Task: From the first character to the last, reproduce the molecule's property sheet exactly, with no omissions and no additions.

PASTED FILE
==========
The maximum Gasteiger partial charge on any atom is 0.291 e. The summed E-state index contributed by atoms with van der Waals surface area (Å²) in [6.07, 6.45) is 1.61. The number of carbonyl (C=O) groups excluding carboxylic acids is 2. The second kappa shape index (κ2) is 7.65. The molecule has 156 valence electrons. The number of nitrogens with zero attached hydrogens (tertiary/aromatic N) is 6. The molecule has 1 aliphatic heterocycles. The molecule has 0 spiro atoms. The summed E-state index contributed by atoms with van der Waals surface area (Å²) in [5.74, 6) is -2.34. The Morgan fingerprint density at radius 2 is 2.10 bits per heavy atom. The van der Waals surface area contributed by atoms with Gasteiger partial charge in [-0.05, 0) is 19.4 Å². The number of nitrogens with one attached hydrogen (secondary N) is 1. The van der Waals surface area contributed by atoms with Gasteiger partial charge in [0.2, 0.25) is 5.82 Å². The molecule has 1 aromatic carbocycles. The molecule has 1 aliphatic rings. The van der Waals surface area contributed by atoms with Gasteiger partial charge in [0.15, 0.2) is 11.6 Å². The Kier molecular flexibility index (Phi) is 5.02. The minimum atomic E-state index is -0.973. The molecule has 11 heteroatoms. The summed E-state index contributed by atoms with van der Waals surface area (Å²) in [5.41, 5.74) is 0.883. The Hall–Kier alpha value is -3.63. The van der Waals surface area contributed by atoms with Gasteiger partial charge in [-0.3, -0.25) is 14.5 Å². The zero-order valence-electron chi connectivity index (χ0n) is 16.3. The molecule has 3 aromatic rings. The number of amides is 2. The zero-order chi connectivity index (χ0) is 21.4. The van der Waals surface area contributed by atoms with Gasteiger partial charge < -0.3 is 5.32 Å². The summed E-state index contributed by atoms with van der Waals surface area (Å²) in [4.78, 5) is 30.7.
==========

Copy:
The maximum Gasteiger partial charge on any atom is 0.291 e. The summed E-state index contributed by atoms with van der Waals surface area (Å²) in [6.07, 6.45) is 1.61. The number of carbonyl (C=O) groups excluding carboxylic acids is 2. The second kappa shape index (κ2) is 7.65. The molecule has 156 valence electrons. The number of nitrogens with zero attached hydrogens (tertiary/aromatic N) is 6. The molecule has 1 aliphatic heterocycles. The molecule has 0 spiro atoms. The summed E-state index contributed by atoms with van der Waals surface area (Å²) in [5.74, 6) is -2.34. The Morgan fingerprint density at radius 2 is 2.10 bits per heavy atom. The van der Waals surface area contributed by atoms with Gasteiger partial charge in [-0.05, 0) is 19.4 Å². The number of nitrogens with one attached hydrogen (secondary N) is 1. The van der Waals surface area contributed by atoms with Gasteiger partial charge in [0.2, 0.25) is 5.82 Å². The molecule has 1 aromatic carbocycles. The molecule has 1 aliphatic rings. The van der Waals surface area contributed by atoms with Gasteiger partial charge in [0.15, 0.2) is 11.6 Å². The Kier molecular flexibility index (Phi) is 5.02. The minimum atomic E-state index is -0.973. The molecule has 11 heteroatoms. The summed E-state index contributed by atoms with van der Waals surface area (Å²) in [5.41, 5.74) is 0.883. The Hall–Kier alpha value is -3.63. The van der Waals surface area contributed by atoms with Gasteiger partial charge in [-0.3, -0.25) is 14.5 Å². The zero-order valence-electron chi connectivity index (χ0n) is 16.3. The molecule has 3 aromatic rings. The number of amides is 2. The zero-order chi connectivity index (χ0) is 21.4. The van der Waals surface area contributed by atoms with Gasteiger partial charge < -0.3 is 5.32 Å². The summed E-state index contributed by atoms with van der Waals surface area (Å²) in [4.78, 5) is 30.7.